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Western Ghats in Kerala, Tamil Nadu and Karnataka is home to tea, coffee and spice plantations, reserved forests, and dense tropical jungles. Elephant, Gaur, Sambar, and Wild Boars dwell in the forests. Sloth Bear, Leopard and tiger are also found. The Western Ghats is home to numerous serene hill stations like Munnar, Ponmudi, Waynad, Ooty, Kodaikannal, Coorg etc. The Silent Valley National Park in Kerala is among the last tracts of virgin tropical evergreen forest in India.
The Western Ghats form one of the three watershed of India, feeding the perennial rivers of peninsula India. Important rivers include the Godavari, Krishna, and Kaveri. Rivers that flow to the west drain out into the Arabian Sea. These rivers are fast-moving, owing to the short distance travelled and steeper gradient. Important rivers include the Mandovi, Zuari, and Periyar. Many of these rivers feed the backwaters of Kerala and Maharashtra. Rivers that flow eastwards of the Ghats drain into the Bay of Bengal. These are comparatively slower moving and eventually merge into larger rivers such as the Kaveri and Krishna. Smaller rivers include the Chittar, Bhima, Malaprabha, Manimuthar, Kabini, Kallayi, Kundali, Pachaiyar, Pennar, and Tambaraparani.
Fast running rivers and steep slopes have provided various state governments set large hydro-electric projects. There are about major 50 dams along the length of the Western Ghats with the earliest project up in 1900 near Khopoli in Maharashtra. Most notable of these projects are the Koyna Dam in Maharashtra, the Parambikulam Dam in Kerala, and the Linganmakki Dam in Karnataka. The reservoir behind the Koyna Dam, the Shivajisagar Lake, is one of the largest reservoirs in India with a length of 50 km (31 mi) and depth of 80 m (262 ft).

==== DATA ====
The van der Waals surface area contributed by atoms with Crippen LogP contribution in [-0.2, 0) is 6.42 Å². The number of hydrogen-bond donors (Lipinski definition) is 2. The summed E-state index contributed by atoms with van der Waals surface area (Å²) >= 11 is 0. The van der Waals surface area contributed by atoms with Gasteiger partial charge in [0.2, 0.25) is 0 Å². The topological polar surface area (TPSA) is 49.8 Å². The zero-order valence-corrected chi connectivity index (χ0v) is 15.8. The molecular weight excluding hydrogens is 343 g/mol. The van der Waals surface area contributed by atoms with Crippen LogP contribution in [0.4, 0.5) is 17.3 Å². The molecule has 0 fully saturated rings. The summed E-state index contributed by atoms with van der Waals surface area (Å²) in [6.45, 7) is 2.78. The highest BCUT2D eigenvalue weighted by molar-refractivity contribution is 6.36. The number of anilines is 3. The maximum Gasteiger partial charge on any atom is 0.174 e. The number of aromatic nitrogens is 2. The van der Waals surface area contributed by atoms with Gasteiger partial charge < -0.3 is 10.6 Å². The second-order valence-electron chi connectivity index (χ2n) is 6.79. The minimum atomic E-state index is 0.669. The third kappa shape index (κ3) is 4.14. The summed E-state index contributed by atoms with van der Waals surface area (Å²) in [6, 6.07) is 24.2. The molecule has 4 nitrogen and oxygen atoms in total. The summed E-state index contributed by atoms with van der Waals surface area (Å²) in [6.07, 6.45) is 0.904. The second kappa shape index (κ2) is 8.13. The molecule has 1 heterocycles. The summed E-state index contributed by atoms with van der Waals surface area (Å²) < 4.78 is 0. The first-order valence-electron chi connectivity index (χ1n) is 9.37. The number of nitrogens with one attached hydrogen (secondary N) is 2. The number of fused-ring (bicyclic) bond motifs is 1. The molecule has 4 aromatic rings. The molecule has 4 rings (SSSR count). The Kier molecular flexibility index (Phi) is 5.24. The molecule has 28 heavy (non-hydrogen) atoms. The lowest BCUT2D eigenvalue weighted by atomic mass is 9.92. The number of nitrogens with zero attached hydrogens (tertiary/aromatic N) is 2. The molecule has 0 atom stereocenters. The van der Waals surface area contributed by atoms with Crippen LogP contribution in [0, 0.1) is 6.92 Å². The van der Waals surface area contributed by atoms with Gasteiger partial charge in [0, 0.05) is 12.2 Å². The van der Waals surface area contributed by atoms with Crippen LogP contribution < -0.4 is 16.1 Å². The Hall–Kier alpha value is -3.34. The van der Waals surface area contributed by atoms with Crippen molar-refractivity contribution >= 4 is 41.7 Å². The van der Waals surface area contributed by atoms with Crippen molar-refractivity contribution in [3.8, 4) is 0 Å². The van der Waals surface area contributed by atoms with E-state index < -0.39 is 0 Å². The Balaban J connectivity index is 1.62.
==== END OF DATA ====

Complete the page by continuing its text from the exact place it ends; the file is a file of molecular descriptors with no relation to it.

During the monsoon season, numerous streams fed by incessant rain drain off the mountain sides leading to numerous and often spectacular waterfalls. Among the most well known is the Jog Falls, Kunchikal Falls, Sivasamudram Falls, and Lushington Falls.
Historically the Western Ghats were well-covered in dense forests that provided wild foods and natural habitats for native tribal people. Its inaccessibility made it difficult for people from the plains to cultivate the land and build settlements. After the arrival of the British in the area, large swathes of territory were cleared for agricultural plantations and timber.
The area is ecologically sensitive to development and was declared an ecological hotspot in 1988 through the efforts of ecologist Norman Myers. Though this area covers barely five percent of India's land, 27% of all species of higher plants in India (4,000 of 15,000 species) are found here. Almost 1,800 of these are endemic to the region. The range is home to at least 84 amphibian species, 16 bird species, seven mammals, and 1,600 flowering plants which are not found elsewhere in the world.
The Government of India established many protected areas including 2 biosphere reserves, 13 National parks to restrict human access, several wildlife sanctuaries to protect specific endangered species and many Reserve Forests, which are all managed by the forest departments of their respective state to preserve some of the ecoregions still undeveloped. Many National Parks were initially Wildlife Sanctuaries.
In 2006, India applied to the UNESCO MAB for some 7 regions to be listed as a protected World Heritage Site.
A TripAdvisor™ TripWow video of a travel blog to Ambasamudram, India by TravelPod blogger Vinu135.
See this TripWow and more at http://tripwow.tripadvisor.com/tripwow/ta-00af-a5c0-60aa?ytv4=1
The deep down south Western Ghats
"It's well said! "You have done it"
Yet another good feel on Western Ghats, exploring with a very limited time. Felt very happy that eventually we have been to untouched nature in the Deep South India.
The plan was not finalized until Parambikulam was dropped due to accomadation issues. I was searching to fix a spot through out the western ghats. But Sreeni was quiet happy if we make it to Southern part of Tamil Nadu.